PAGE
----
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What are Cataracts?

Photo of a vision exam with text "Get the facts on cataracts"

A cataract is a clouding of the lens of the eye, which is normally clear. Those with cataracts may experience blurry vision as it progresses, which can make everyday tasks difficult. Cataracts are a very common condition for those over the age of 55, but they can also occur in infants and young children. By age 80, more than half of all Americans either have a cataract or have had cataract surgery, according to the National Eye Institute.

What Causes Cataracts?

In most cases, cataracts are due to age-related changes in the lens. However, there are other influences that affect the speed at which cataracts form and what type of cataract forms, such as:

  • Diabetes: individuals with diabetes are at a higher risk for developing cataracts
  • Medications: certain medicines are associated with cataract formation. These include corticosteroids, chlorpromazine and other phenothiazine-related medications
  • Ultraviolet radiation (sunlight): studies show that cataract formation increases with increased exposure to unprotected UV radiation
  • Smoking
  • Increased alcohol consumption
  • Obesity
  • High blood pressure

Vision with cataractsWhat are the Symptoms of Cataracts?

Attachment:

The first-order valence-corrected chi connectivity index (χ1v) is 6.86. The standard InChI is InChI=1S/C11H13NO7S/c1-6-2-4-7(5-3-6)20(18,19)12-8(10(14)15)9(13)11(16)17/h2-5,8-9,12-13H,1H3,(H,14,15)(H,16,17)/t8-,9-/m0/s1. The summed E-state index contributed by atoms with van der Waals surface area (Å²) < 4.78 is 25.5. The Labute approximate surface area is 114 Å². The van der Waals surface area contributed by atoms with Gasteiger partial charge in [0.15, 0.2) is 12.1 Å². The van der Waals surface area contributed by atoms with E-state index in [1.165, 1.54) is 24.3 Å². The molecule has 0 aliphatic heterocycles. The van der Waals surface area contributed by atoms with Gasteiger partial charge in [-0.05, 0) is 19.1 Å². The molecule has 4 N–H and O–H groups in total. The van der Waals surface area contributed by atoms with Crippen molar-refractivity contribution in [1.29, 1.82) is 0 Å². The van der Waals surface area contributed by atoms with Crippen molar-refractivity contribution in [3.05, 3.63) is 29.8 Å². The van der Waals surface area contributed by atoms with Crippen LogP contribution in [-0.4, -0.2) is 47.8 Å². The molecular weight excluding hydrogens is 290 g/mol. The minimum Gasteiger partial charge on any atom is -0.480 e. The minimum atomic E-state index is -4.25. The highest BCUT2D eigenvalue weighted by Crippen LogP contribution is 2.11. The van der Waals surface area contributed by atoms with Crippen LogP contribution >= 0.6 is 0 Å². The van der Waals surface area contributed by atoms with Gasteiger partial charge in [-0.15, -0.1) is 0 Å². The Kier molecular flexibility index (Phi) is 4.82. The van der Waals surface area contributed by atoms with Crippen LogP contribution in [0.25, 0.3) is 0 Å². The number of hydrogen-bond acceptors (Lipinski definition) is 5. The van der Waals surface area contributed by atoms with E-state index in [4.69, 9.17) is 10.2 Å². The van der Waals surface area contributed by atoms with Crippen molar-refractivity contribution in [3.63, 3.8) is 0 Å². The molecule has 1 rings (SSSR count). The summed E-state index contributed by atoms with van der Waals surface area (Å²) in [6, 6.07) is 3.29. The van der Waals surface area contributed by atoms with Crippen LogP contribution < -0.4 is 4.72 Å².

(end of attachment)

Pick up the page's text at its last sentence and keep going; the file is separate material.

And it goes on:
When the normally clear lens becomes clouded, it can no longer focus properly. This leads to vision problems that may manifest as:

  • Blurred or hazy vision
  • Reduced intensity of colors
  • Increased sensitivity to lights or glare from lights – especially headlights when driving at night
  • Change in the refractive error (prescription) of the eye
  • Seeing “halos” around lights

What is the Treatment for Cataracts?

There is no treatment to prevent or slow cataract progression. Age-related cataracts can occur in all individuals, but it is important to eliminate any of the contributing factors as much as possible. This includes wearing protective, polarized sunglasses when outdoors during all seasons, maintaining strict control of diabetes, not smoking, and limiting alcohol consumption to name a few. Routine comprehensive eye exams with an optometrist are important in the identification of cataracts. An optometrist will discuss the severity of the cataract’s effect on your eye and if and when surgery should be considered.

Surgery is the only treatment to remove cataracts. According to the American Optometric Association, cataract surgery is one of the safest and most effective types of surgeries in the US and approximately 90 percent of patients report better vision following the surgery. Cataract surgery involves removing the clouded lens in the eye and replacing it with an artificial lens. Artificial lenses require no care and can significantly improve vision.

The surgery is usually performed in-office and typically does not take long. As with any surgery, there is risk from infection and bleeding so it is important to discuss the benefits with your optometrist and cataract surgeon.